2016 MLB Preview: National League

By RYAN KAMBER

The 2016 Baseball season begins on Sunday, and as we learned last season, anything is possible. Our last year’s guesses were downright comical to put it nicely (yes, I too was surprised when the Mariners failed to win the American League). Hopefully this year’s predictions will be a little more accurate. If not at least we’ll all have something to laugh at come September.

NL East

  1. New York Mets

Rejoice Met fans! Last year was not a fluke, but rather a sign of things to come. The Mets have arguably the best rotation in baseball that includes aces Matt Harvey, Jacob deGrom, young flamethrower Noah Syndergaard, and rookie of the year candidate Steven Matz. A remade middle infield of Asdrubal Cabrera and Neil Walker combined with the returns of slugger Yoenis Cespedes and ageless wonder, Bartolo Colon, made for a successful offseason. After surprising critics by capturing the NL Pennant, the secret is out and the Mets are clear favorites to win the East for the second straight year.

  1. Washington Nationals

Easily the biggest disappointment of 2015, perhaps the Nationals will fare better this year with less pressure and fewer expectations. However, one player on this team enters the 2016 season with nothing but expectations. Reigning MVP Bryce Harper put together one of the best offensive seasons in recent memory, leading the league in home runs, and runs scored. His OPS of 1.109 was the league’s highest since 2008. Outside of Harper the offense will look forward to getting a healthy season from Silver Slugger Anthony Rendon as well as the additions of leadoff man Ben Revere and postseason hero Daniel Murphy. The Nats’ staff may have lost a key piece in Jordan Zimmermann, but the rotation that had the 7th lowest ERA in baseball last year is still in good shape with aces Max Scherzer and Stephen Strasburg, as well as southpaw Gio Gonzalez. The Nats will challenge the Mets for the NL East and will once again find themselves in the thick of the wild card race.

  1. Miami Marlins

A team expected to take the next step last year finished a very unimpressive 20 games under .500. They look to improve on that this year with new manager Don Mattingly and a decent young lineup that has the potential to surprise some people. The $325 million dollar man Giancarlo Stanton has arguably the scariest power in baseball and if he can just stay healthy for a full season he can easily hit over fifty homers. Leadoff man Dee Gordon had a solid first year in Miami, all he did was lead the NL in batting average, stolen bases, and win a Gold Glove. After ace Jose Fernandez the rotation won’t blow you away, but it has the potential to be better than anticipated. The Marlins don’t look like your typical contender, however there is a chance that they surprise some people.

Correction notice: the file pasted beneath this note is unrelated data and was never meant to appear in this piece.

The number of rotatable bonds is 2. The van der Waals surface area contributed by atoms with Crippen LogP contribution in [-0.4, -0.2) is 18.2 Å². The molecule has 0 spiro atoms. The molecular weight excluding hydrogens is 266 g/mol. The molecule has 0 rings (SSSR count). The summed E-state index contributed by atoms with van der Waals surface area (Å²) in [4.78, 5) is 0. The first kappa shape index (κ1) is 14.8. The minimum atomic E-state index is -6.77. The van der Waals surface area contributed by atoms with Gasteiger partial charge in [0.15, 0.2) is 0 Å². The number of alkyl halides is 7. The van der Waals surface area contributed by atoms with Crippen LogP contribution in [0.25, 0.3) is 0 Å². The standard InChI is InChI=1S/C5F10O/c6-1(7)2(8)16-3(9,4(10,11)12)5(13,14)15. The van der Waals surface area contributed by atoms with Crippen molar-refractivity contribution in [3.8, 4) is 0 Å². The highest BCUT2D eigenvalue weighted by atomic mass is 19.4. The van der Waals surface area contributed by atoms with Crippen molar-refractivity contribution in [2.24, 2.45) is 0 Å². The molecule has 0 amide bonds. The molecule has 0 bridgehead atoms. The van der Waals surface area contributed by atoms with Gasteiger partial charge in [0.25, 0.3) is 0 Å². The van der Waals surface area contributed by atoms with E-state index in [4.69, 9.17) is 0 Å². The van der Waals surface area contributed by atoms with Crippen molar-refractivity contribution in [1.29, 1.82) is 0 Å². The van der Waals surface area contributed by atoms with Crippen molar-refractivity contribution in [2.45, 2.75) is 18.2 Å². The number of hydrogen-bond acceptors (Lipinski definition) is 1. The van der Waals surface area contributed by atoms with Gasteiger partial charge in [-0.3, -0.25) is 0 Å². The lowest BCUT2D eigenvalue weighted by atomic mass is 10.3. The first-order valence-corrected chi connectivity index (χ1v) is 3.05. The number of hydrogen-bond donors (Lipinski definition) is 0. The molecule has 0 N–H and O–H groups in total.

1. Atlanta Braves

Patience. That is the one word that will define the Atlanta Braves this season. I’m not going to sugarcoat it. Things are going to get ugly at Turner Field this year. That being said, the Braves had as good an offseason as any rebuilding team could have. They acquired a multitude of prospects by trading away gold glove shortstop Andrelton Simmons and ace Shelby Miller. Among those young talents are top 100 prospects Aaron Blair, Sean Newcomb, and Dansby Swanson who was the first overall pick in last year’s draft and projects to be a franchise player. Speaking of which, All-Star first baseman Freddie Freeman is still only 26 years old and very much in his prime, so I guess you can say the Braves won’t be totally unwatchable.

  1. Philadelphia Phillies

It’s been a rough stretch for the Phillies. They haven’t finished over .500 since 2011, and this season does not look like the one to break this trend. Fortunately for the city of brotherly love, the future is nothing but bright. The Phillies will use 2016 to continue developing one of the best farm systems in baseball as well as some young studs currently in the majors. Among them are slugging third baseman, Maikel Franco (14 HRs in just 80 games last season) and righty Aaron Nola (3.59 ERA in 13 career starts). The youth movement in Philadelphia is certainly underway.

NL Central

  1. Chicago Cubs

The Chicago Cubs are the real deal. No, that was not a misprint. The Chicago Cubs, the lovable losers who haven’t won the World Series since 1908, seem to have a legitimate chance of ending their century of futility. After winning 97 games last year, the Cubs somehow found a way to improve during this offseason. NL Cy Young award winner, Jake Arrieta, All-Star John Lester, and new addition, John Lackey, headline a rotation that figures to be one of the best in the National League. The additions of super utility man, Ben Zobrist, and crown jewel of the offseason, outfielder Jason Heyward, to a lineup that already includes Rookie of the Year Kris Bryant and superstar first baseman, Anthony Rizzo are any pitcher’s nightmare. The Cubs don’t just look good. They look like the super team Cubs fans have been waiting on for decades. Not to jinx anything, but this looks like it can finally be their year.